Public transportation plays a critical and expanding role in rural America. Just as it does in urban environments, public transportation in small towns and rural areas provides mobility choices and promotes sustainable economies. Across the country, small towns and rural communities are developing partnerships to build intermodal transit centers, creating circulator buses to catalyze private investments in their downtowns, and improving connections between people and jobs. Small towns are using public transportation investments to help address the challenges of limited resources, populations both shrinking and growing older, industrial decline, and the loss of farmland. Through strong partnerships and creative funding mechanisms, rural America is creating stronger and healthier communities through transit investments. Connie Garber, a passionate advocate of rural services and transportation director at York County Community Action Corporation in Maine, sums up the motivation of rural transportation leaders: “We all are headed for the same goal: a more robust economy that helps all of the people in the communities we serve.”
In this report, the researchers have explored how smaller cities, towns, and rural places are integrating transit into their communities. This report seeks to elevate the emerging best practices in smaller cities and rural places where transit investments are helping to set the stage for a robust future. This report is intended to help local planners, elected leaders, and policymakers understand the strategies, partnerships, resources, and plans being
enacted in comparable communities across the country.
Key research questions include:
- What types of transit investments are smaller communities making?
- What impact has transit had on the economy and quality of life of those smaller communities?
- Has transit affected the historic character that exists in many of America’s small towns, or has it been integrated seamlessly into the community?
- Can a modest or incremental approach to transit investment yield results, or do only large-scale, urban-style systems yield benefits?
- How do different players influence the process?
- What is the role of the federal government in small-town transit projects?
When examining transportation investments in small towns and rural places, it is important to keep in mind the unique mobility challenges such areas face. Many rural places have long distances between destinations, and small-town residents often must travel a long way to reach specialized services or venues in larger towns and cities. The rural population in America is older than in urban areas, and older Americans experience more mobility challenges as their ability to drive decreases. As intercity bus and rail access has declined over the last several decades, small towns and rural places have become increasingly isolated from larger population centers.2 The cost of transportation for Americans living in such communities is high, and household budgets are tied to the cost of gasoline for the family car, the primary – and in many cases only – means of getting around.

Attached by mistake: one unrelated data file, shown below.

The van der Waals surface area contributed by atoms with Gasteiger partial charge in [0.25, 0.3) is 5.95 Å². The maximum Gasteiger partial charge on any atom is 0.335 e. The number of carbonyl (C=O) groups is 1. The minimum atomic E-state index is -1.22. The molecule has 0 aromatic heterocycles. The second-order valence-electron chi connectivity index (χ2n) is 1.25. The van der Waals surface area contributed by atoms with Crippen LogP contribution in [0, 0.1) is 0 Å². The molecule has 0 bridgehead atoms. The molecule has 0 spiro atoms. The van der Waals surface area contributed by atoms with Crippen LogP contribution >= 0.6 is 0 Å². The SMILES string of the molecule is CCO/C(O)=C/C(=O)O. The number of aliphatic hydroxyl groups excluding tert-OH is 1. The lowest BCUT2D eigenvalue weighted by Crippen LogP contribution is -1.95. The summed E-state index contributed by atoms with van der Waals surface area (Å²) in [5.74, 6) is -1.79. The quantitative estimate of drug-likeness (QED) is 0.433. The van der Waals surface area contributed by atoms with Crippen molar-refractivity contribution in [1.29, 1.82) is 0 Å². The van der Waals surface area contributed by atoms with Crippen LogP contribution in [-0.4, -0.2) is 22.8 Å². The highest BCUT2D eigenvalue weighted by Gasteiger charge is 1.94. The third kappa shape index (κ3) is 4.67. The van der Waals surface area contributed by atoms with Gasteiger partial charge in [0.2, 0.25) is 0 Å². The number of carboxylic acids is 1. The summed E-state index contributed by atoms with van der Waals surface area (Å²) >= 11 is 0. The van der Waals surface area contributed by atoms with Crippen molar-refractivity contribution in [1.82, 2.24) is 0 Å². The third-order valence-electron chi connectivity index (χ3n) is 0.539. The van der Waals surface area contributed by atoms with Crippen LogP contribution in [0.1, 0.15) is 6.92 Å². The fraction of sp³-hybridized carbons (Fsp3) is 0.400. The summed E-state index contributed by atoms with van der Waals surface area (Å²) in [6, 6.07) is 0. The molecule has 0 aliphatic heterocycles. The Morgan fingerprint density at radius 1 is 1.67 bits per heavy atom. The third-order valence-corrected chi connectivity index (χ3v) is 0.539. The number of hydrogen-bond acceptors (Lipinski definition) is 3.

These factors suggest that small towns and rural areas would benefit from transportation alternatives. But it is also clear that transit in these communities cannot look like the transit systems of larger cities. Historic low-density land-use patterns in rural areas make designing and operating transit service more challenging. Local resources to support transit planning and service are limited, and small-town residents may feel that while transit can be wonderful in a big city, it just isn’t something that would fit in with their lifestyle.
A Quick Snapshot of Rural America
Approximately 71 million Americans live in rural areas.4 Compared to urban areas, rural areas are less ethnically diverse, older, and have higher rates of home ownership and vehicle ownership.5
Today’s rural residents are more likely to engage in a wide variety of nonfarming and manufacturing activities, requiring them to drive more than in previous generations, and to cover greater distances than their urban counterparts. Compared to urban areas, rural areas in general also lack transportation options, requiring rural residents to depend more on their cars.
Still, more than 1.6 million rural households do not own cars (especially in the South, Appalachia, Southwest and Alaska).6 Nearly 40 percent of the country’s transit dependent population – primarily senior citizens, persons with disabilities and low income individuals – live in rural areas.7 Approximately 14 percent of residents in rural areas are 65 or older, higher than in urban areas (12.5 percent). About 13 percent of rural residents have a disability (9.7 million residents), and 12.3 percent are living below the poverty line (9.1 million residents).8 Public transportation is increasingly being used in small towns and rural areas to address the unique mobility challenges of the transit-dependent population in these areas.
“About Reconnecting America”
“Reconnecting America is a national nonprofit that advises civic and community leaders on how to overcome community development challenges to create better communities for all. Reconnecting America develops research and innovative public policy, while also building on-the-ground partnerships and convening players needed to accelerate decision-making.
The community where we live holds a special place in our hearts. Some of us still live in the same neighborhood where our family has had roots for generations. Some of us choose a community with an eye toward a new beginning. Where we live matters.“